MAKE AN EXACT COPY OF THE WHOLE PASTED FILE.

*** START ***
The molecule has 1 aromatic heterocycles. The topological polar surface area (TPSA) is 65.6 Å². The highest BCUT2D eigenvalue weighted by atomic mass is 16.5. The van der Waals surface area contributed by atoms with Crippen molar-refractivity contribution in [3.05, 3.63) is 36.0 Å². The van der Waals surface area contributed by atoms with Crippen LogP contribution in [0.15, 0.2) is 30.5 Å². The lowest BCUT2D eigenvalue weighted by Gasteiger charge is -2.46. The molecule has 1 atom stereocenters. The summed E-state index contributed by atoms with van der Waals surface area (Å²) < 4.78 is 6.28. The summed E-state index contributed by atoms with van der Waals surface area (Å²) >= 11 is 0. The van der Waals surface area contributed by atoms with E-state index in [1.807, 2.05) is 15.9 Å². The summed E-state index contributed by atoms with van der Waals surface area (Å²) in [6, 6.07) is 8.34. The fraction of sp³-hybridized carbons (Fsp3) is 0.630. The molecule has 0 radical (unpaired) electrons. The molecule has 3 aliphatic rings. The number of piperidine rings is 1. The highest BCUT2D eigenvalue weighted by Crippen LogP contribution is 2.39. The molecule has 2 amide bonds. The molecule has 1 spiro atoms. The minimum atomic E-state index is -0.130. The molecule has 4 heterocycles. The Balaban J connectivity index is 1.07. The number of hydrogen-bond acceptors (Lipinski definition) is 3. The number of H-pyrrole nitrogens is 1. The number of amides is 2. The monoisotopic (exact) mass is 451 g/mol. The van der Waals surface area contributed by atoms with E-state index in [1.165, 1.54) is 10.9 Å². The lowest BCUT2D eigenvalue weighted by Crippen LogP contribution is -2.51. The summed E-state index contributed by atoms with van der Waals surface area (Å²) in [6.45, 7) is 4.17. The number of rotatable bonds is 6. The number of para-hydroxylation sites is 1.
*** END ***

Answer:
The molecule has 1 aromatic heterocycles. The topological polar surface area (TPSA) is 65.6 Å². The highest BCUT2D eigenvalue weighted by atomic mass is 16.5. The van der Waals surface area contributed by atoms with Crippen molar-refractivity contribution in [3.05, 3.63) is 36.0 Å². The van der Waals surface area contributed by atoms with Crippen LogP contribution in [0.15, 0.2) is 30.5 Å². The lowest BCUT2D eigenvalue weighted by Gasteiger charge is -2.46. The molecule has 1 atom stereocenters. The summed E-state index contributed by atoms with van der Waals surface area (Å²) < 4.78 is 6.28. The summed E-state index contributed by atoms with van der Waals surface area (Å²) >= 11 is 0. The van der Waals surface area contributed by atoms with E-state index in [1.807, 2.05) is 15.9 Å². The summed E-state index contributed by atoms with van der Waals surface area (Å²) in [6, 6.07) is 8.34. The fraction of sp³-hybridized carbons (Fsp3) is 0.630. The molecule has 0 radical (unpaired) electrons. The molecule has 3 aliphatic rings. The number of piperidine rings is 1. The highest BCUT2D eigenvalue weighted by Crippen LogP contribution is 2.39. The molecule has 2 amide bonds. The molecule has 1 spiro atoms. The minimum atomic E-state index is -0.130. The molecule has 4 heterocycles. The Balaban J connectivity index is 1.07. The number of hydrogen-bond acceptors (Lipinski definition) is 3. The number of H-pyrrole nitrogens is 1. The number of amides is 2. The monoisotopic (exact) mass is 451 g/mol. The van der Waals surface area contributed by atoms with E-state index in [1.165, 1.54) is 10.9 Å². The lowest BCUT2D eigenvalue weighted by Crippen LogP contribution is -2.51. The summed E-state index contributed by atoms with van der Waals surface area (Å²) in [6.45, 7) is 4.17. The number of rotatable bonds is 6. The number of para-hydroxylation sites is 1.